Evelyn Waugh & 'The Bright Young Things'

May 1988By James J. Thompson Jr.

James J. Thompson Jr. is a Nashville-area writer and Book Review Editor of the NOR. His latest book (co-edited with George M. Curtis III) is The Southern Essays of Richard M. Weaver.

Evelyn Waugh: The Early Years, 1903-1939.  By Martin Stannard. Norton. 537 pages. $24.95.



F. Scott Fitzgerald receives only fleeting mention in the first volume of Martin Stannard’s bi­ography of Evelyn Waugh. That does not detract from Stannard’s splendid achievement, for he had no reason to figure the other au­thor into the story. Fitzgerald and Waugh never met, and Waugh maintained that the American novelist exercised no influence upon his own art. Yet the paral­lels between the two writers — in both their lives and writings — are striking.

Although born an ocean apart — Waugh in London, Fitz­gerald in St. Paul — they belonged to the same generation, though Waugh’s birth in 1903 made him the younger by seven years. Born into what Henry Seidel Canby called “the age of confidence,” Fitzgerald, Waugh, and their peers saw their world split apart by the conflagration that ravaged Europe from 1914 to 1918.

Few events have more dread­fully interrupted the flow of his­tory than World War I. Before the war Western society antici­pated a continuing exfoliation of the Enlightenment’s beneficent legacy: material abundance, edu­cational advance, cultural refine­ment, scientific discovery, tech­nological innovation. Even if the Utopian visions that had teased men’s minds since Plato were not on the verge of translation into fact, it was obvious to all but the incurably reactionary that man­kind’s lot was steadily improving. The catchword “progress” easily and readily formed on men’s lips. The war that broke out in Au­gust 1914 devastated this sense of well-being, security, and en­lightenment. What could not happen, happened: the West plunged into a cauldron of savage­ry and destruction. Given the sequence of events triggered by the war — the Russian Revolu­tion and the German hunger for vengeance, to name only two — it does not exaggerate to suggest that the West has never recovered from the disaster.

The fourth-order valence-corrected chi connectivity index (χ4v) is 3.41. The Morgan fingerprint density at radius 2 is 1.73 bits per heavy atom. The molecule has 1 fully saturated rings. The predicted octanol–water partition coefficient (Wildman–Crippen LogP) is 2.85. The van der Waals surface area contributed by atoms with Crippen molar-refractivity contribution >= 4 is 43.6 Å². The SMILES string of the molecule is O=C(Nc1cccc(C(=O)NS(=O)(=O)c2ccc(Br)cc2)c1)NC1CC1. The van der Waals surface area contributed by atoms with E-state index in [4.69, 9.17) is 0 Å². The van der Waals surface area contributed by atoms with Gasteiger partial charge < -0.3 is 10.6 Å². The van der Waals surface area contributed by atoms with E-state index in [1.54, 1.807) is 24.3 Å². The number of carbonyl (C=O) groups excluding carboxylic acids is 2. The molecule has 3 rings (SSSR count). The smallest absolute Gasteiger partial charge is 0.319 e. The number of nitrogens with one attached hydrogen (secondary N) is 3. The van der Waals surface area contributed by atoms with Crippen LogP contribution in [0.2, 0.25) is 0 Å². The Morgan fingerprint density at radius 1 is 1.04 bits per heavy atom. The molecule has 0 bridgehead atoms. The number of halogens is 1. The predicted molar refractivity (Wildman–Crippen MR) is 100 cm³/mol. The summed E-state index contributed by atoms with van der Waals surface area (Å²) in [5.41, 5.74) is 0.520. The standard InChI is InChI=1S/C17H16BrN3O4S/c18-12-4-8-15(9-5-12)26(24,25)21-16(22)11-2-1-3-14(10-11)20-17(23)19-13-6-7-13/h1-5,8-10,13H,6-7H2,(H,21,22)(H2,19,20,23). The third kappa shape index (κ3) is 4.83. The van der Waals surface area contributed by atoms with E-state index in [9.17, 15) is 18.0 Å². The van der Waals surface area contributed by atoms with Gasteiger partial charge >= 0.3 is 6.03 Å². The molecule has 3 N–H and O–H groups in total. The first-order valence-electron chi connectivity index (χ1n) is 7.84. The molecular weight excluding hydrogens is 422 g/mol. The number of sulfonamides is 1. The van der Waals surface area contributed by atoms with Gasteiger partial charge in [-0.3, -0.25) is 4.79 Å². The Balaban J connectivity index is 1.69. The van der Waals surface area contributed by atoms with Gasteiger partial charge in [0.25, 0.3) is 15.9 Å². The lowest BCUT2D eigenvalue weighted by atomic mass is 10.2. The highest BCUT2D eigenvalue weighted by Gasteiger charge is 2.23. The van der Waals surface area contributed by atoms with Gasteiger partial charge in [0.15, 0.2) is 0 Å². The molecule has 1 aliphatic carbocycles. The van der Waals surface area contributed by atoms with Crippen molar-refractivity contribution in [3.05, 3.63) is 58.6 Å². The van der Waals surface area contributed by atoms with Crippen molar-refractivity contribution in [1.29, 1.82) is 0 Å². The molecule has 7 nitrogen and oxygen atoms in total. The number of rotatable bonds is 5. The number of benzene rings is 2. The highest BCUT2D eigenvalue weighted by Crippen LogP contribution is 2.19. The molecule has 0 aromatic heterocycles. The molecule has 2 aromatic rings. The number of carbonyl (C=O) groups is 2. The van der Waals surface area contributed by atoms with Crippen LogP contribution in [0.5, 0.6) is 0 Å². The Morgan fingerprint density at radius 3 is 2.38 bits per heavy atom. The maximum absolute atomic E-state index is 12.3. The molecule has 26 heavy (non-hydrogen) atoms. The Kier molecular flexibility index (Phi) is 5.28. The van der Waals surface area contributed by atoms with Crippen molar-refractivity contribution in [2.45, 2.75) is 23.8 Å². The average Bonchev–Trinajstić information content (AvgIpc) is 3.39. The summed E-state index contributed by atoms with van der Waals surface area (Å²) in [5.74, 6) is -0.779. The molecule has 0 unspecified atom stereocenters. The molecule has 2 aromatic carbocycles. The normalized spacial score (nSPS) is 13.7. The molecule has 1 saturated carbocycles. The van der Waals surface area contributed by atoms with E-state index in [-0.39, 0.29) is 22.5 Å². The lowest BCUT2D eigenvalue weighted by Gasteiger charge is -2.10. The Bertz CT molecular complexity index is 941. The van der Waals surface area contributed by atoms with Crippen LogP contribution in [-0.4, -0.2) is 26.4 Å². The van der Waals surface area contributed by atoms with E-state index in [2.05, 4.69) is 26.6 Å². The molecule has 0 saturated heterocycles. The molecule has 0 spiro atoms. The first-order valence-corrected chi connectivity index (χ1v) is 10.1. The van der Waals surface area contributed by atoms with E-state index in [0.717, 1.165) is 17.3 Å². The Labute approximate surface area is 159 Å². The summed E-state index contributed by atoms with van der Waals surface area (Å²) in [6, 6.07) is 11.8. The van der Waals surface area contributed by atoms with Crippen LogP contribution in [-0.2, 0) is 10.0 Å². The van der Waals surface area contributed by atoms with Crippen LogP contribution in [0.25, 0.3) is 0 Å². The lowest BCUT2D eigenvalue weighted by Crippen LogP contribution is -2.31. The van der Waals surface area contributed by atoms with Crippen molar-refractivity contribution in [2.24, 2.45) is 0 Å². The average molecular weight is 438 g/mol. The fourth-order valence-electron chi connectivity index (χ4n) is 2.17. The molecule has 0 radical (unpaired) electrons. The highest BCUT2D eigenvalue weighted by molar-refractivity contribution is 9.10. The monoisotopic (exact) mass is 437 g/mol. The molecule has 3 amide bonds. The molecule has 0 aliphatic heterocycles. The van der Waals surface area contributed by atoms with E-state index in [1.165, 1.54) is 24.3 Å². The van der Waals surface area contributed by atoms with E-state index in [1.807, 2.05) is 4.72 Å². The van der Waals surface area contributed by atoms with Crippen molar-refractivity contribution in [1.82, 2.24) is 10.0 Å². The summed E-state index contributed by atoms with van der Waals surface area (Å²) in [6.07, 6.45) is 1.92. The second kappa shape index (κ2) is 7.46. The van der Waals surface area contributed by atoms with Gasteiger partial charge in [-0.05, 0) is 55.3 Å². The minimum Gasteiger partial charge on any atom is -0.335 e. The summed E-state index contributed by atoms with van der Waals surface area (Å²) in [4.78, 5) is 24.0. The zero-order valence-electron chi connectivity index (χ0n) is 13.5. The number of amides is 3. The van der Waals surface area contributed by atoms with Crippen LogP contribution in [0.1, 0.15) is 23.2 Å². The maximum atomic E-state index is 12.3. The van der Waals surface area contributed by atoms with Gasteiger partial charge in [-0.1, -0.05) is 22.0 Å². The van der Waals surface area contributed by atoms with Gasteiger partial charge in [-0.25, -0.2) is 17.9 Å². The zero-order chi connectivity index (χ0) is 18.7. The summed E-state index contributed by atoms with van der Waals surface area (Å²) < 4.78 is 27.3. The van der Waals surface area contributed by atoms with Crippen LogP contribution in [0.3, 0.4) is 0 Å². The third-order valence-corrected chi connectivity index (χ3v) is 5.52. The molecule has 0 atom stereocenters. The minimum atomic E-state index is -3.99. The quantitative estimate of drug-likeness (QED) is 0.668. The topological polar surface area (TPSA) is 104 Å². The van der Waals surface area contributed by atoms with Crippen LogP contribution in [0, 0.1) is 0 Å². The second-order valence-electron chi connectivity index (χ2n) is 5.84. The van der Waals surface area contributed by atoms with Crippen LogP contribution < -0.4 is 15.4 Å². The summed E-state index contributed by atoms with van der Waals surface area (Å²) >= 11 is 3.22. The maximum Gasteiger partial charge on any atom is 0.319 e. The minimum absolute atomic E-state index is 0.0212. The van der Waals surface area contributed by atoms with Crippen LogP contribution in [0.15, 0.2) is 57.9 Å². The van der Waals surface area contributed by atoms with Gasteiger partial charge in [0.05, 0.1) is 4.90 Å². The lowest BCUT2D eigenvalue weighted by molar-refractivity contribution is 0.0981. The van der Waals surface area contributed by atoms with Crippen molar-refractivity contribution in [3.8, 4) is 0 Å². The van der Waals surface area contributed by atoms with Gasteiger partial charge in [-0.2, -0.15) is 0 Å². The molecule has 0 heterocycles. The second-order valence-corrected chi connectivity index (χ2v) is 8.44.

Much nonsense has been written about the young men and women who came of age dur­ing and just after World War I. They have been both praised and damned by subsequent observers who have used this generation as a whetstone upon which to sharp­en various ideological weapons. Fitzgerald and Waugh helped to fashion the popular image of the postwar decade. Fitzgerald holds primacy, if for no other reason than that he preceded Waugh. Beginning with This Side of Par­adise in 1920 and continuing through the novels and short stories published over the next 10 years, he limned the portrait of the “Jazz Age,” an era that catapulted the youth-culture to imaginative supremacy. Disillu­sioned by wartime carnage, re­pelled by the stuffiness of their elders, seized by an urgency to live for the nonce, Fitzgerald’s characters drink, dance, pet, and frolic through his pages in a loud and hedonistic rebellion against pre-war Victorianism. For Fitz­gerald, life and art imitated one another: he wrote what he lived and lived what he wrote. He and the beauteous Zelda became ava­tars of the age.

Waugh was still a schoolboy when the war ended, and not yet an adult when This Side of Para­dise appeared. But as Stannard shows, even before going up to Oxford in 1922, Waugh had mounted his own revolt against the tired old men, mores, and morals of prewar England. His Oxford years could have furnish­ed Fitzgerald with raw material for a short story, for Waugh’s curriculum consisted mainly of concentrated studies in debauch­ery and dissipation. Soon after his arrival among the spires of learning, he wrote to a friend that “the greatest thing Oxford has to teach” was how to get drunk without suffering the mis­ery of a hangover. At Oxford and after, Waugh racketed about with a rich (often titled) and free-spir­ited crowd that formed the En­glish equivalent of Fitzgerald’s prodigal sons and daughters; En­gland knew them as the “Bright Young Things.” Unlike Fitzger­ald, Waugh did not initially itch to write about his contempo­raries. His first loves were paint­ing and design, but after dabbling in these for a spell he turned to writing. He later remarked, only half-facetiously, that “I was driv­en to writing because I found it was the only way a lazy and ill-educated man could make a de­cent living...”

He chose wisely, for his first novel, Decline and Fall, publish­ed in 1928, accomplished for him what This Side of Paradise had done earlier for Fitzgerald: it marked him as a young man to be watched. Waugh found his Zelda, too — Evelyn Gardner (known as “She-Evelyn” to their friends), the beautiful daughter of Lord Burghclere. The marriage provided hot copy for gossip col­umnists: scintillating author weds comely aristocrat with intention to pursue the high and fast life. Waugh triumphed again with his next novel, Vile Bodies (1930), a best-seller that, writes Stannard, “was an instant success and se­cured Waugh’s position as a prominent young writer….” The Bright Young Things were agog, and they scampered to copy the mannerisms, sparkling ripostes, and titillating misbehav­ior of Waugh’s smart-set. Waugh had become the English Scott Fitzgerald.